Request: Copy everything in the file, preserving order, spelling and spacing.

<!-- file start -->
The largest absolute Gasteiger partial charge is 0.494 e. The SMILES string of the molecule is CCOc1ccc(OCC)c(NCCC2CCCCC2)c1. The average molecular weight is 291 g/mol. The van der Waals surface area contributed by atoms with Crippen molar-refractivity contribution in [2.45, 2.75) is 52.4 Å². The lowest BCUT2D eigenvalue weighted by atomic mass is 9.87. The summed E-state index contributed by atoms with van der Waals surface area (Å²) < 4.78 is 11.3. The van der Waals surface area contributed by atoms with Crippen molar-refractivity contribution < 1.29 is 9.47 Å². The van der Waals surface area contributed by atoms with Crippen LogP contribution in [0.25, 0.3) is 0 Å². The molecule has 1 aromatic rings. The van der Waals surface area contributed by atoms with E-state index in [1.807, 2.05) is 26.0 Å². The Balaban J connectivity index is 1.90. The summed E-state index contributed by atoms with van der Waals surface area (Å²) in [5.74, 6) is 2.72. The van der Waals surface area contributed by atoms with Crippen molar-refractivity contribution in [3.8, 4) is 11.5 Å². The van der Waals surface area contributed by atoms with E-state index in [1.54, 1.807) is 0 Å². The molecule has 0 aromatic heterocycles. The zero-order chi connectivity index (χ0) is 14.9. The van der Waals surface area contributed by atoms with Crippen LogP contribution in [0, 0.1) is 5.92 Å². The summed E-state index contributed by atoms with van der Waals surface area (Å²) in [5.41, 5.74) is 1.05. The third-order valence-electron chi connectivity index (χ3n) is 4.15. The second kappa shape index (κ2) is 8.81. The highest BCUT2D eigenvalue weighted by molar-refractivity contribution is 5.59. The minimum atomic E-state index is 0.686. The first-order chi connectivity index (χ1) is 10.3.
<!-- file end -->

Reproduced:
The largest absolute Gasteiger partial charge is 0.494 e. The SMILES string of the molecule is CCOc1ccc(OCC)c(NCCC2CCCCC2)c1. The average molecular weight is 291 g/mol. The van der Waals surface area contributed by atoms with Crippen molar-refractivity contribution in [2.45, 2.75) is 52.4 Å². The lowest BCUT2D eigenvalue weighted by atomic mass is 9.87. The summed E-state index contributed by atoms with van der Waals surface area (Å²) < 4.78 is 11.3. The van der Waals surface area contributed by atoms with Crippen molar-refractivity contribution < 1.29 is 9.47 Å². The van der Waals surface area contributed by atoms with Crippen LogP contribution in [0.25, 0.3) is 0 Å². The molecule has 1 aromatic rings. The van der Waals surface area contributed by atoms with E-state index in [1.807, 2.05) is 26.0 Å². The Balaban J connectivity index is 1.90. The summed E-state index contributed by atoms with van der Waals surface area (Å²) in [5.74, 6) is 2.72. The van der Waals surface area contributed by atoms with Crippen molar-refractivity contribution in [3.8, 4) is 11.5 Å². The van der Waals surface area contributed by atoms with E-state index in [1.54, 1.807) is 0 Å². The molecule has 0 aromatic heterocycles. The zero-order chi connectivity index (χ0) is 14.9. The van der Waals surface area contributed by atoms with Crippen LogP contribution in [0, 0.1) is 5.92 Å². The summed E-state index contributed by atoms with van der Waals surface area (Å²) in [5.41, 5.74) is 1.05. The third-order valence-electron chi connectivity index (χ3n) is 4.15. The second kappa shape index (κ2) is 8.81. The highest BCUT2D eigenvalue weighted by molar-refractivity contribution is 5.59. The minimum atomic E-state index is 0.686. The first-order chi connectivity index (χ1) is 10.3.